The Boyle County Senior Citizens Center is in search of a new leader, and the interim director is among the applicants.
The center's board of directors had been advertising for an executive director during July, and the deadline for applications was Wednesday. The position has been held by Sheila Cain since March when Jackie Sims, who held the job for 36 years, stepped down without any reason given publicly.
Ryan Owens, chairman of the center's board, said board members have been happy overall with the job Cain has done, but the they wanted to see what kinds of candidates an official job search would yield. He said there were 15 applications.
Cain said earlier this week she had not made up her mind about whether to throw her hat in the ring but confirmed today she has applied.
Cain, who previously worked under Sims, said earlier this week she is happy with the direction the center has taken since she was hired. Cain touted increases in the three major programs the center operates, including Title III, which includes meals and activities at the center and adult daycare.
The Homecare Program, which delivers meals and provides in-home services to seniors, has about 64 people enrolled since starting again this summer, according to Cain. Homecare was lost to a private company last year when the contract was put up for bids by the Bluegrass Area Development District, the group that allocates money for the program, but the center got the contract back after reorganizing its bylaws and its board to become public for the purpose of funding.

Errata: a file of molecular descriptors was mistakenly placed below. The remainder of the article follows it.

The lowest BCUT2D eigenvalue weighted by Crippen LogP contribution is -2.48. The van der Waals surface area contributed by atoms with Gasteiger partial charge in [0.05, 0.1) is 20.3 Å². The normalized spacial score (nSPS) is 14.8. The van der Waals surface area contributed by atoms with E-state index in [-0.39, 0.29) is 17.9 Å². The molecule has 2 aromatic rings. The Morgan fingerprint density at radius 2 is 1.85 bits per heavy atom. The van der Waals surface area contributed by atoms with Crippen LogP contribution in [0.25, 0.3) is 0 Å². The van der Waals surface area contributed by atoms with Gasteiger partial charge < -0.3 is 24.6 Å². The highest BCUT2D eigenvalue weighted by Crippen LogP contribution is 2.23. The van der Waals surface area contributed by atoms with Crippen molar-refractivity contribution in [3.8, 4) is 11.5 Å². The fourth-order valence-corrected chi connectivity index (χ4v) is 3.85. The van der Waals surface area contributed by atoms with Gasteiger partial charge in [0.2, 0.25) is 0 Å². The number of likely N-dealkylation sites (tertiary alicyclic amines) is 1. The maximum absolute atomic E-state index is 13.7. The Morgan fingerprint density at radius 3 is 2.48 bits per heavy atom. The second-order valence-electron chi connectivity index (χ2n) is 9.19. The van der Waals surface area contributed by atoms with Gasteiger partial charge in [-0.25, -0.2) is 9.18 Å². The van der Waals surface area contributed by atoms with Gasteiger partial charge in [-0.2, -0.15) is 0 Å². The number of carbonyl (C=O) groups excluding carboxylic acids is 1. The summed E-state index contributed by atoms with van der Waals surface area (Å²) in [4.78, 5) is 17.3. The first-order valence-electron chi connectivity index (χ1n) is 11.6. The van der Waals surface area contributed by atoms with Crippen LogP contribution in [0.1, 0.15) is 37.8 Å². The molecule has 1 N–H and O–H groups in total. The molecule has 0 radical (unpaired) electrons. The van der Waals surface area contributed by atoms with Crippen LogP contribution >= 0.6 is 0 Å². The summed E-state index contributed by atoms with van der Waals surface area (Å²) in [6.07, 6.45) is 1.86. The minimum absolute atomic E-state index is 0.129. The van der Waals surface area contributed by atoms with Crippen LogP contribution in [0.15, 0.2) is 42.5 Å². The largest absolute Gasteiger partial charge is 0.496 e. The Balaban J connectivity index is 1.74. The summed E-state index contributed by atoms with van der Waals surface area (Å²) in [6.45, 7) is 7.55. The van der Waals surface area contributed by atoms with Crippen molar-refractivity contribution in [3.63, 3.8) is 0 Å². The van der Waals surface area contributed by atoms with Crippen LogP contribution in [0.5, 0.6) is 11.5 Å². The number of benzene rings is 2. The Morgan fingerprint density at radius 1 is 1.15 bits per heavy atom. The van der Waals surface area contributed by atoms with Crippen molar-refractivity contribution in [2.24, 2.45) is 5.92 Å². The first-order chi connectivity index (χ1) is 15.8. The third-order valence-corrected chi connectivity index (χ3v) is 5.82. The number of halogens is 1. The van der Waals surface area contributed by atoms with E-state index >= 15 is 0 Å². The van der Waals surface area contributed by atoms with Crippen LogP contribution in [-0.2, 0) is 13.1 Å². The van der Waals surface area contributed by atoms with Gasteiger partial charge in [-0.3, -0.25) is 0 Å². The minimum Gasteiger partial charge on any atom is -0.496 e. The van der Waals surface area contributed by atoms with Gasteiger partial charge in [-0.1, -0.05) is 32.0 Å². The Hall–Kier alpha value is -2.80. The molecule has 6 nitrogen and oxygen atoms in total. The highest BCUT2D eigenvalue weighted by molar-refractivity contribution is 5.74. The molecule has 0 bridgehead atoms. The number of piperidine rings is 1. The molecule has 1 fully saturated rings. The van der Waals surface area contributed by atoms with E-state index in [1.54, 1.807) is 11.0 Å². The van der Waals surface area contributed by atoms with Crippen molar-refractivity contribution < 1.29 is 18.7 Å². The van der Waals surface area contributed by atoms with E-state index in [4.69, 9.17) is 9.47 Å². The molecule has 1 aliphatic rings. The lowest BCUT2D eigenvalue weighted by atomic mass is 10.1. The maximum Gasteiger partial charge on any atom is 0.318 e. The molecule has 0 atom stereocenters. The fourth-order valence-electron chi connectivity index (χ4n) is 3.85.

Cain was offered the job following Sims' resignation, a move that has never been explained by the board of directors or Sims.
Word began to circulate during the first week in March about Sims stepping down or being asked to step down. Owens and other board members did not talk about the issue, apparently at the behest of their attorney.
While discussions about Sims’ employment status may have been taking place in executive session previously, minutes of meetings obtained through an open records request indicate those talks picked up steam in the week before she officially resigned.
Sims was specifically instructed by the board to closely follow agency rules and policies following a March 7 executive session. She was also told not to speak publicly until a "prepared statement" was approved by the board.
On March 13, minutes show Sims tendered her resignation.
During the same meeting, Owens was instructed to offer Cain the job for a period of 14-30 days at $20-25 per hour, but she was retained by the board throughout the budget processes for both the city of Danville and Boyle County Fiscal Court. The city budgeted $64,500, and the county allocated $71,000 in their 2012-2013 budgets.
Sims' letter of resignation — a two-sentence letter addressed to the board on her executive director letterhead — is dated March 12. However, it states the resignation would become effective June 1.
Owens said Sims continued to be paid through the beginning of June because she had unused vacation time she had accrued.
It is still not known what kind of terms — monetary or otherwise — the board reached with Sims.
Leslie Vose, an attorney with Landrum & Shouse LLP in Lexington who has represented the senior center in the matter of Sims' departure, said there is a confidential settlement agreement between Sims and the center. Sims has not commented on the situation in the past citing legal reasons.
Owens declined to say what kind of severance Sims received in addition to accumulated paid time off.